Is the right course a writing course?

There seems to be some debate in the writing world about whether writing courses are helpful or necessary. Now I’ve finished running my ‘Part 2’ of ‘Writing Children’s Books,’ some of my students have been requesting I run a Part 3. This has got me thinking again about the value of writing courses.

I’ve never undertaken a creative writing course. Many years ago, I did start a correspondence writing course which began with non-fiction writing but then, well…I started writing for magazines as the course suggested, then I began writing children’s books because I wanted to and I’ve not actually had time to do any more on the course. It does cover creative writing somewhere in the distant future, but I’m not actually sure I’m ever going to get that far! (Maybe when I retire, if I could ever retire from writing!)

Do I wish I’d had the opportunity to take a creative writing course before I started writing seriously?

I think I do. Although it’s been wonderful to just jump in, write and hope for the best, it would have been fantastic to glean information and advice from someone who’s ‘been there, done that’ and written the query letter.

Another benefit of writing courses is that they are good for getting you writing when you don’t know where to start. The discipline needed to finish assignments or bring along work to share is also a good exercise.

But another important factor is the people. Correspondence courses are useful for information and developing your writing skills but what about other aspects of being a writer? Writing is a solitary business, one where you continually doubt yourself and your ability to write. How wonderful if, alongside learning, you could have face-to-face contact with a group of people in exactly the same position as you.  In my early writing days, I’d have loved an opportunity to share my work with like-minded people, to build up my confidence and improve my work using the constructive criticism offered. It’s so valuable to know that there are people who understand the highs and the lows. People who, when you want to chuck your laptop out the window, tell you to stop being an idiot and have chapter 2 written by the next session.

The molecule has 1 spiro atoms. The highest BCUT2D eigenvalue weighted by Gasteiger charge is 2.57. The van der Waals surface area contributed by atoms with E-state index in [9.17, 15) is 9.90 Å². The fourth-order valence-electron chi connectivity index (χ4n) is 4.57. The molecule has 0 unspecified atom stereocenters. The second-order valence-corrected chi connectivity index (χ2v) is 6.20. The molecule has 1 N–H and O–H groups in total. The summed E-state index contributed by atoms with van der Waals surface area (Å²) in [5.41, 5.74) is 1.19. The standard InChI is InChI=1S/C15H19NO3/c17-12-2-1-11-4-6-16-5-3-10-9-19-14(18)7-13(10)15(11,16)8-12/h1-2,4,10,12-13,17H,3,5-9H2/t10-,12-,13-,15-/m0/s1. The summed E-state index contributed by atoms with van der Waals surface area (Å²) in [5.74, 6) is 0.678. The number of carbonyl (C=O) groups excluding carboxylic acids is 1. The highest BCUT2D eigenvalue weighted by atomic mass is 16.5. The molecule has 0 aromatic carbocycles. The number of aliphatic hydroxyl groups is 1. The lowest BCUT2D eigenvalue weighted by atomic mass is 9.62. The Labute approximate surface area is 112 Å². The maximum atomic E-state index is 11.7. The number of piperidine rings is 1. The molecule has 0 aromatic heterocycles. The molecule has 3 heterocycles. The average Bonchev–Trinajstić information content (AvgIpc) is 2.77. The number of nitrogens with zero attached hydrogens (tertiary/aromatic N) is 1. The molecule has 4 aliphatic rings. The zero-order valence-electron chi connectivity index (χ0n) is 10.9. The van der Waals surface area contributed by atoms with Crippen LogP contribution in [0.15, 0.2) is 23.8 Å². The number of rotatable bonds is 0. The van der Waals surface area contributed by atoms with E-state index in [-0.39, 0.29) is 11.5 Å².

After my previous writing course finished, we all felt rather sad that it was coming to an end,  so I set up an informal Children’s Writers Group where we all meet once a month (I call it Group Therapy). It’s an opportunity to critique each others’ work, support and encourage each other and have a good laugh along the way. Tonight will be the first time my recent group of students join us and I can’t wait.  

Creative writing courses aren’t for everybody and they’re certainly not necessary for publication, but I’m sure many people would feel the benefits, especially if the course is in a group setting. And will I run a part 3 course? I hadn’t planned to, but I may be unable to resist. Discussing books, characters, and rhymes with a lovely group of enthusiastic, like-minded people sounds a rather jolly way to spend an evening.

One Comment
  1. I too started a correspondence course, but ran out of steam pretty quickly. This might be down to lack of self-discipline, but in my defence I think it was in large part due to the fact that I couldn’t sit down and talk face-to-face with anyone about what I was trying to achieve with my writing. And yes, the fact that you’ve got some homework to do during the week concentrates the mind like nothing else!

    Roll on Part 3!

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